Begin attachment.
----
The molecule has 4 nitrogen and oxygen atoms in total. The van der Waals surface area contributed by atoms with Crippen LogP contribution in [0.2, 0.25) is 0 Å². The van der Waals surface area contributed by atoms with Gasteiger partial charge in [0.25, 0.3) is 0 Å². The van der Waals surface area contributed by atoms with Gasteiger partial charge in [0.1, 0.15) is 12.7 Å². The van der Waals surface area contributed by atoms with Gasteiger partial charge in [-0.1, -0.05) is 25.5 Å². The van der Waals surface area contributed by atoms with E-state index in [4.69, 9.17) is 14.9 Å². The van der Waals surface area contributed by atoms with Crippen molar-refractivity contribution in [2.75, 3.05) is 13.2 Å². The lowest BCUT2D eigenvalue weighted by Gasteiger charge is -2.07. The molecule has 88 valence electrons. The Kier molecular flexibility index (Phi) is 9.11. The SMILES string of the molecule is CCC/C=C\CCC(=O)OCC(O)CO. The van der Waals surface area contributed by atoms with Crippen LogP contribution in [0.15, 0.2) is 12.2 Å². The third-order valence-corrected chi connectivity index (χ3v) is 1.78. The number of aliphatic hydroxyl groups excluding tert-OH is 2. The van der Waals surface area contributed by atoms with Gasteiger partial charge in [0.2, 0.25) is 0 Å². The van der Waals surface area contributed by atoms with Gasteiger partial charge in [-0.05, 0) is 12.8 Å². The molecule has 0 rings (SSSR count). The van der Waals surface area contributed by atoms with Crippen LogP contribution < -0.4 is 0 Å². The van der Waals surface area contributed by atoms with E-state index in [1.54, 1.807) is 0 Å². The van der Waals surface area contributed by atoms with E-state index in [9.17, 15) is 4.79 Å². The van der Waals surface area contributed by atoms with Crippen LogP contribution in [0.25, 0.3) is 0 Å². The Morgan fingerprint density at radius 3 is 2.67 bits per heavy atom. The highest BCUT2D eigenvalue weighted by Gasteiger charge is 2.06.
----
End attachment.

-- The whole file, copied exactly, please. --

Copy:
The molecule has 4 nitrogen and oxygen atoms in total. The van der Waals surface area contributed by atoms with Crippen LogP contribution in [0.2, 0.25) is 0 Å². The van der Waals surface area contributed by atoms with Gasteiger partial charge in [0.25, 0.3) is 0 Å². The van der Waals surface area contributed by atoms with Gasteiger partial charge in [0.1, 0.15) is 12.7 Å². The van der Waals surface area contributed by atoms with Gasteiger partial charge in [-0.1, -0.05) is 25.5 Å². The van der Waals surface area contributed by atoms with E-state index in [4.69, 9.17) is 14.9 Å². The van der Waals surface area contributed by atoms with Crippen molar-refractivity contribution in [2.75, 3.05) is 13.2 Å². The lowest BCUT2D eigenvalue weighted by Gasteiger charge is -2.07. The molecule has 88 valence electrons. The Kier molecular flexibility index (Phi) is 9.11. The SMILES string of the molecule is CCC/C=C\CCC(=O)OCC(O)CO. The van der Waals surface area contributed by atoms with Crippen LogP contribution in [0.15, 0.2) is 12.2 Å². The third-order valence-corrected chi connectivity index (χ3v) is 1.78. The number of aliphatic hydroxyl groups excluding tert-OH is 2. The van der Waals surface area contributed by atoms with Gasteiger partial charge in [0.2, 0.25) is 0 Å². The van der Waals surface area contributed by atoms with Gasteiger partial charge in [-0.05, 0) is 12.8 Å². The molecule has 0 rings (SSSR count). The van der Waals surface area contributed by atoms with Crippen LogP contribution < -0.4 is 0 Å². The van der Waals surface area contributed by atoms with E-state index in [1.54, 1.807) is 0 Å². The van der Waals surface area contributed by atoms with E-state index in [9.17, 15) is 4.79 Å². The van der Waals surface area contributed by atoms with Crippen LogP contribution in [0.25, 0.3) is 0 Å². The Morgan fingerprint density at radius 3 is 2.67 bits per heavy atom. The highest BCUT2D eigenvalue weighted by Gasteiger charge is 2.06.